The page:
By Douglas Kysar, September 2009
Medical malpractice law holds physicians and other healthcare providers accountable for harmful conduct that falls below the standards of their profession. Victims of such wrongful behavior are able to sue in state court to recover damages (monetary compensation) for their increased medical expenses, lost income, pain and suffering, and other injuries. By affording this avenue of redress, medical malpractice law seeks not only to provide compensation to victims of medical negligence, but also to provide incentives for physicians and other healthcare providers to avoid negligent conduct in the first place. Far from being novel or radical, this approach to medical liability has been part of the common law of torts for decades, and the underlying principles of due care and professional responsibility that are the basis for collecting damages have been a foundation of tort law for centuries.
First in the 1970s and again in the mid-1980s and late 1990s, medical malpractice insurance providers raised premiums for physicians rapidly and dramatically, leading many to speculate that medical malpractice awards from the tort system were causing an “insurance crisis.” Beginning with California in 1975, several states enacted medical malpractice legislation in an effort to stem the rise in insurance premiums. Such legislation varies from state to state, but typically includes limitations or caps on the amount of noneconomic and/or punitive damages that can be recovered by victims on account of medical misconduct. As with tort reform efforts more generally, proponents have repeatedly sought to enact similar legislation at the federal level to alter state common law throughout the entire country. In the most recent versions of such bills, proponents have expanded the slate of reforms to include protective provisions for pharmaceutical and medical device manufacturers, shortening of the time period during which victims can file claims, heavy federal regulation of contracts between attorneys and their clients, and other dramatic changes to the way that states define and enforce their medical malpractice laws.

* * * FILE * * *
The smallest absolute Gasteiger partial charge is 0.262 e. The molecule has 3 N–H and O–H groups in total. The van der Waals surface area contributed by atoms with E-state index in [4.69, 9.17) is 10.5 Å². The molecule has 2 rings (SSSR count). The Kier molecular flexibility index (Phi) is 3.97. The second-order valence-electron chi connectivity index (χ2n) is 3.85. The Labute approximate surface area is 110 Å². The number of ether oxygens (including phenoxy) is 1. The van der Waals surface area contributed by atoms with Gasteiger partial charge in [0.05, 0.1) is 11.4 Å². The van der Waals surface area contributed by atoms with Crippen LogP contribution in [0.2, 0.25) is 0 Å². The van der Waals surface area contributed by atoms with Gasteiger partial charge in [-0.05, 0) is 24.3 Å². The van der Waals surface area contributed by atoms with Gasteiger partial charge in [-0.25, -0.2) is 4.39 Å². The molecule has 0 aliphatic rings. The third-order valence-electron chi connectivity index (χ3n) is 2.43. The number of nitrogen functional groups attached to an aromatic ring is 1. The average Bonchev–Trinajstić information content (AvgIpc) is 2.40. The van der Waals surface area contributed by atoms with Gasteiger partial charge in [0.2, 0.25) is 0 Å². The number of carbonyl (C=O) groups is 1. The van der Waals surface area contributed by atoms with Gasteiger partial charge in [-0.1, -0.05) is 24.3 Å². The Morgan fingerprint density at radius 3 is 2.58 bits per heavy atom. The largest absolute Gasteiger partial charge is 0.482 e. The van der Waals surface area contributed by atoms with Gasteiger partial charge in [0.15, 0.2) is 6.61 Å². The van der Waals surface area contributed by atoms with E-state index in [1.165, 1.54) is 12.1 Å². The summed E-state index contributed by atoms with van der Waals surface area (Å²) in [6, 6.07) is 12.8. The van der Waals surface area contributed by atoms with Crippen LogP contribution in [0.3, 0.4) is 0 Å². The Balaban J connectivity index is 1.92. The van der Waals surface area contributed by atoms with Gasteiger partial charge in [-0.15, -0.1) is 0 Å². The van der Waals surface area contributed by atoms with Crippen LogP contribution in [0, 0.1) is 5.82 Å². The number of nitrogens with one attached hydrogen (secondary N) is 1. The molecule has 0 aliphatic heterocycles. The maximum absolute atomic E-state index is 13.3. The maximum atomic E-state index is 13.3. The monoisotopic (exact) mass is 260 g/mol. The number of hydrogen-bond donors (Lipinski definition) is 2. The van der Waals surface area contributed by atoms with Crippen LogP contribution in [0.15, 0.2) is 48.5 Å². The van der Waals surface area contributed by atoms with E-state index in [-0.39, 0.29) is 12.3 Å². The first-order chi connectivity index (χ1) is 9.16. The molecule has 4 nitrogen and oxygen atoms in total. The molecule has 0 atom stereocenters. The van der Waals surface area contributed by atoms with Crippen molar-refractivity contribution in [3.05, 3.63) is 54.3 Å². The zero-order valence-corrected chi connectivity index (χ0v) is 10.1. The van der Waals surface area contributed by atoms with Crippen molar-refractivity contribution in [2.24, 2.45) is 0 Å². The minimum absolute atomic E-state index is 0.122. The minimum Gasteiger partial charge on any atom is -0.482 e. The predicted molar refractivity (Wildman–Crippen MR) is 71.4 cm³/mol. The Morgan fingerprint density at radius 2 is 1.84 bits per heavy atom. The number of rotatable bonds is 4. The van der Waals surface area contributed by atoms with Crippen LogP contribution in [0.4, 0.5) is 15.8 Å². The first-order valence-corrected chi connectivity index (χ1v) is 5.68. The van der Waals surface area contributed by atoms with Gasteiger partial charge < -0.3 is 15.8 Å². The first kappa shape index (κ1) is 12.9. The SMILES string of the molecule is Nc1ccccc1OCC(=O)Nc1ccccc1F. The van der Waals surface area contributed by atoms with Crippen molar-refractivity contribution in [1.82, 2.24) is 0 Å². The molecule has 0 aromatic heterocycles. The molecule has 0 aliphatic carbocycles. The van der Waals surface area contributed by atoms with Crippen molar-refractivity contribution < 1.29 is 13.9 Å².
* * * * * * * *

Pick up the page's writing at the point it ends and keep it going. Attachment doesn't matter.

Given the number of powerful financial interests implicated by such proposals, it is not surprising that the bills have attracted enormous debate and controversy. Unfortunately, the resulting flood of rhetoric and retort has prevented citizens, journalists, and others without a horse in the race from gaining a clear understanding of the issues. As this CPR Perspective explains (and as detailed in the CPR white paper The Truth About Torts: An Insurance Crisis, Not a Lawsuit Crisis), would-be reformers of medical malpractice undoubtedly are correct that the nation periodically suffers from an insurance crisis. Similarly, although less emphasized by proponents of lawsuit reform, the nation also suffers from a crisis in medical care that includes not only a lack of access to affordable healthcare by millions of Americans, but also a high level of death and disability that is caused each year by preventable medical error. What the country does not face, however, is a lawsuit crisis.
What's at Stake